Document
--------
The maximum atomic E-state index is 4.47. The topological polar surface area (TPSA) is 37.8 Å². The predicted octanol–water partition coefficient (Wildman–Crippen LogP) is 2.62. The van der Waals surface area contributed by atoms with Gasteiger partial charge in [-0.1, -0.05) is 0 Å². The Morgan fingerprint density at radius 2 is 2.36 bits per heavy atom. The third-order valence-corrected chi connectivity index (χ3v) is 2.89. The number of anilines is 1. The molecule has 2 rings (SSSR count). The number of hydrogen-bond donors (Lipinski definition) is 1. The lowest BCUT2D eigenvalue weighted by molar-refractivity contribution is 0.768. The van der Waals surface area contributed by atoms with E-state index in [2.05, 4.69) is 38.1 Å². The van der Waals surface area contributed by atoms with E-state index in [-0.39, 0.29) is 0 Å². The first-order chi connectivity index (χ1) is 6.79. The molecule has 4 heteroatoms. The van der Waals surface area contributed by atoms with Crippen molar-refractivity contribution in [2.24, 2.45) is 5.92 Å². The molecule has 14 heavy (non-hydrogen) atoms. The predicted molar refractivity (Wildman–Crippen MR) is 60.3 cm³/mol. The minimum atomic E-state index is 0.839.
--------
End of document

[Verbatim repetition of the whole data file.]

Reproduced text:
The maximum atomic E-state index is 4.47. The topological polar surface area (TPSA) is 37.8 Å². The predicted octanol–water partition coefficient (Wildman–Crippen LogP) is 2.62. The van der Waals surface area contributed by atoms with Gasteiger partial charge in [-0.1, -0.05) is 0 Å². The Morgan fingerprint density at radius 2 is 2.36 bits per heavy atom. The third-order valence-corrected chi connectivity index (χ3v) is 2.89. The number of anilines is 1. The molecule has 2 rings (SSSR count). The number of hydrogen-bond donors (Lipinski definition) is 1. The lowest BCUT2D eigenvalue weighted by molar-refractivity contribution is 0.768. The van der Waals surface area contributed by atoms with E-state index in [2.05, 4.69) is 38.1 Å². The van der Waals surface area contributed by atoms with E-state index in [-0.39, 0.29) is 0 Å². The first-order chi connectivity index (χ1) is 6.79. The molecule has 4 heteroatoms. The van der Waals surface area contributed by atoms with Crippen molar-refractivity contribution in [2.24, 2.45) is 5.92 Å². The molecule has 14 heavy (non-hydrogen) atoms. The predicted molar refractivity (Wildman–Crippen MR) is 60.3 cm³/mol. The minimum atomic E-state index is 0.839.